Verbal abuse in the workplace has become an epidemic, and victims deserve to have their voices heard.
An article from Prevention.com discerns from the stereotype that verbal abuse only occurs when someone yells at another person. Abuse is not only found in yelling but can occur through “name-calling, threats of harm to you or someone you care about or gaslighting — where a victim is manipulated into doubting his or her memory or sanity.”
Additionally, “someone doesn’t have to consistently behave aggressively for it to constitute abuse.”
Verbal abuse is an issue that is incredibly overlooked because it is not always visibly seen. According to an article by Christine Comaford in Forbes Magazine, nearly 75 percent of employees have encountered workplace harassment.
As someone who has been on the receiving end of such maltreatment in a previous workplace, you do not always recognize when you have become a victim of beratement.
Usually, victims of verbal abuse deny their own feelings of anxiety or apprehension because they are consistently told otherwise by their abuser or are afraid of what an abuser could say or do next.
I previously worked a part-time job for an independently-owned small business in Kennesaw. What was originally introduced to me as a laid-back, casual food and customer service position quickly became a setting for increasing feelings of discomfort and fear the more hours I contributed. The verbal criticism originated from the business owner himself, and I was only employed with the company for seven weeks.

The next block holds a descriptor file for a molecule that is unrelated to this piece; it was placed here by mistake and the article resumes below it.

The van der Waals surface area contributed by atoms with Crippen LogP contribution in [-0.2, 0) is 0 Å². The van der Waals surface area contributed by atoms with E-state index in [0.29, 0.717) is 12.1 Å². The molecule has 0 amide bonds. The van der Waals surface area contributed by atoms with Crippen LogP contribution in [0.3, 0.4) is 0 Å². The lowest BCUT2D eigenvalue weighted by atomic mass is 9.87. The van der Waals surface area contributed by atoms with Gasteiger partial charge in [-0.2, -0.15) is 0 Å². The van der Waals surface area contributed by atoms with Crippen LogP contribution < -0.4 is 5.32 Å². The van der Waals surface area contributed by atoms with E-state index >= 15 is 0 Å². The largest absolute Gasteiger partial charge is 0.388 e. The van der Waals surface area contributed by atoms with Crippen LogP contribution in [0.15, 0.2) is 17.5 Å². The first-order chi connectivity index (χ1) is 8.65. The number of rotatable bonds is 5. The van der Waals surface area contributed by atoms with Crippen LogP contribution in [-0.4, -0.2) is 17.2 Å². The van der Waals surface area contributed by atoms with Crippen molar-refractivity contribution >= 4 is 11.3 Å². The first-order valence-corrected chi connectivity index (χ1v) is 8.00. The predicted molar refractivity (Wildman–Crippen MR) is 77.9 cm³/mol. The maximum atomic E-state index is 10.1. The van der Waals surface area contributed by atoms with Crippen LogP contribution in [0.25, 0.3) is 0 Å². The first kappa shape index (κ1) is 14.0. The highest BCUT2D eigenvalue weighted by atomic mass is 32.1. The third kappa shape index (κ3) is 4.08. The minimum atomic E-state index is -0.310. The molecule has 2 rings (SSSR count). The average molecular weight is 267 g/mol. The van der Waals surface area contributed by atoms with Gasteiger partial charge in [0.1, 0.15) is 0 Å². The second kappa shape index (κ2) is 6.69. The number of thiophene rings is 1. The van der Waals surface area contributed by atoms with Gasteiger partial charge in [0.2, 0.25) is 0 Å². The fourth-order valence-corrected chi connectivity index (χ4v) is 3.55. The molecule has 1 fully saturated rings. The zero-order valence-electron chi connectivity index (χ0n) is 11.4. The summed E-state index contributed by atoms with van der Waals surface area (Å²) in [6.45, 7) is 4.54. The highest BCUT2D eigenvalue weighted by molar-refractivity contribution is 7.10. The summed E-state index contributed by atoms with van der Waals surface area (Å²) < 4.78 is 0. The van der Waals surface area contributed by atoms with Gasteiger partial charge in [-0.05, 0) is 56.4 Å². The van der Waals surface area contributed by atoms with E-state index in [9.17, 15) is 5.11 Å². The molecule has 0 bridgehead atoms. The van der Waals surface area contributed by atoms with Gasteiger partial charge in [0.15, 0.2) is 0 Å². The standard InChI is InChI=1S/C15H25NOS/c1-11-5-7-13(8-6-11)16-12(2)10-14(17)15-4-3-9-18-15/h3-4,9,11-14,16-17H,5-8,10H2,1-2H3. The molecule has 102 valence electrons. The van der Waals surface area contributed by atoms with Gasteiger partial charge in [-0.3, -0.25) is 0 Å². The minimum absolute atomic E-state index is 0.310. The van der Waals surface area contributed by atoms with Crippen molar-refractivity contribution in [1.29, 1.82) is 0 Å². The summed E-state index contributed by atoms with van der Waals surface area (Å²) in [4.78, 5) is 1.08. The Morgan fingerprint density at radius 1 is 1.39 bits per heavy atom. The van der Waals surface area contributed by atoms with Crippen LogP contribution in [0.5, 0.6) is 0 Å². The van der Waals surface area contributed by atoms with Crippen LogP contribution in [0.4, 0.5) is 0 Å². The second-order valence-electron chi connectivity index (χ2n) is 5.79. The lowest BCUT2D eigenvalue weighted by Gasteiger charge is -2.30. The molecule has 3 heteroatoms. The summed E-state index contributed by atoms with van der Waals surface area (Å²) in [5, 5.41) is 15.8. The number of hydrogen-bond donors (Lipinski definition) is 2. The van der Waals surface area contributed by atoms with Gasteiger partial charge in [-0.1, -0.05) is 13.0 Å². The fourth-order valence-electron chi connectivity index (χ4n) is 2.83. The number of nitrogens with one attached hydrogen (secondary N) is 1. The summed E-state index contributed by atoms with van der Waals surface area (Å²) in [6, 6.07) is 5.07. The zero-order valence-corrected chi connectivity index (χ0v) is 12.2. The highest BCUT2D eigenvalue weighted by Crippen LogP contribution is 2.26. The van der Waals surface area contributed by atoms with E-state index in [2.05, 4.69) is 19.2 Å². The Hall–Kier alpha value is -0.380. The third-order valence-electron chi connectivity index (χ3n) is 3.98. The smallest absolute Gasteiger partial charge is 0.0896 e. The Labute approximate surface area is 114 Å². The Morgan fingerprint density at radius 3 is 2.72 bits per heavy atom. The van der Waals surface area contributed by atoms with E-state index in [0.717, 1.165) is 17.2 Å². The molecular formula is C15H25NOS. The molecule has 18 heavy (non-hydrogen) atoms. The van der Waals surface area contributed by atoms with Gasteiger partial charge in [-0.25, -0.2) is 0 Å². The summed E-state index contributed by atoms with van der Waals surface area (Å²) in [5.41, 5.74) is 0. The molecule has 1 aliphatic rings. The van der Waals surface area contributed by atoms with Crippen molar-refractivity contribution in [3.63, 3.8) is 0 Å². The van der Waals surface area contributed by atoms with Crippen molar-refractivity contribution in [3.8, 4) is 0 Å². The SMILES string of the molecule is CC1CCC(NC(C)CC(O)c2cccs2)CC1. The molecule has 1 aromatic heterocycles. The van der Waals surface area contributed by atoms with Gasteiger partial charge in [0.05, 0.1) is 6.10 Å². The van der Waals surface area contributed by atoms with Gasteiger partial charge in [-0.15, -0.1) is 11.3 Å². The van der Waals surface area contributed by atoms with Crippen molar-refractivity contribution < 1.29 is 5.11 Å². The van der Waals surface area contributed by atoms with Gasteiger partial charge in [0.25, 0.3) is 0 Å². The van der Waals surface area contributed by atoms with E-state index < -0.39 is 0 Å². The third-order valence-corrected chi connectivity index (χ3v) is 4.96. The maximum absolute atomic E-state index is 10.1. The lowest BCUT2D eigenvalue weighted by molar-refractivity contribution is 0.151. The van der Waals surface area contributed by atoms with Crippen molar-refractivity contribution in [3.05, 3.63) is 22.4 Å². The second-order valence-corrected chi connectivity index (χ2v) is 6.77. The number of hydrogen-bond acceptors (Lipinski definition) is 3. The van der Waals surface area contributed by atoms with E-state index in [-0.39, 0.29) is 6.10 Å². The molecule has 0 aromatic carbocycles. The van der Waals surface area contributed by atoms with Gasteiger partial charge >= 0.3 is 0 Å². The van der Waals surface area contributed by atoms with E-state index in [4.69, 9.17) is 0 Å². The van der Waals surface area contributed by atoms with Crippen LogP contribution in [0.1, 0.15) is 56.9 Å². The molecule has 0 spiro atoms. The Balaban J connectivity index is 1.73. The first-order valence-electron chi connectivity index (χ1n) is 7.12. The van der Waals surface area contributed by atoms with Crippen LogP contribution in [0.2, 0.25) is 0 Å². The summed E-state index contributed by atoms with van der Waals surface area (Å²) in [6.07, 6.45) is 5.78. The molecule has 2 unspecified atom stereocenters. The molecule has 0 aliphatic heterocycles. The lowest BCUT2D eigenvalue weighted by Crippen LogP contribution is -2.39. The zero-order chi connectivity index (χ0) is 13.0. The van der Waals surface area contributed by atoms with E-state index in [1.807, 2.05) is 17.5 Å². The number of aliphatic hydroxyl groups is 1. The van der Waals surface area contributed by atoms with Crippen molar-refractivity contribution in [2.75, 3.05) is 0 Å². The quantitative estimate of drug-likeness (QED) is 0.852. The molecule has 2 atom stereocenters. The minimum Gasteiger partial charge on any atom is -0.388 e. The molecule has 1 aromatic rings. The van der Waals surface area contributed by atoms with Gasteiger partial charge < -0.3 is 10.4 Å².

The abuse grew from shift-to-shift. What began as the employer cracking a small, derogative joke on occasion quickly heightened into raised voices and insults when I did not perform in the way that was anticipated.
What was once a two-way communication model transitioned toward a one-way communication method where the employer’s conversations with me only encompassed extreme verbal criticism, outlined through the use of expletives. During a handful of verbal critiques, it was not uncommon that the employer was under the influence of a drug.
What I did not realize from being on the constant receiving end of such negative reprimands was the way it was beginning to mold me as a person.
According to an article by Kellie Holly on HealthyPlace.com, some of the long-term effects of verbal abuse include, but are not limited to, “fear and anxiety, depression, stress and PTSD, intrusive memories, memory gap disorders, sleep or eating problems, hyper-vigilance and exaggerated startle responses.” These can be obscured effects of verbal abuse communications in relationships, classrooms or in a workplace.
There is no justification for chastising another human being, especially an employee in a workplace. We may not always wear the effects of verbal abuse on our sleeves, but the emotional impacts can be detrimental. We are not invisible, and we will be heard.
If you find yourself in a relationship or workplace that includes such behavior, allow yourself the help of exiting the situation immediately. Recognize your value as a person in your ideas and your feelings, and do not let another human being ever challenge your worth.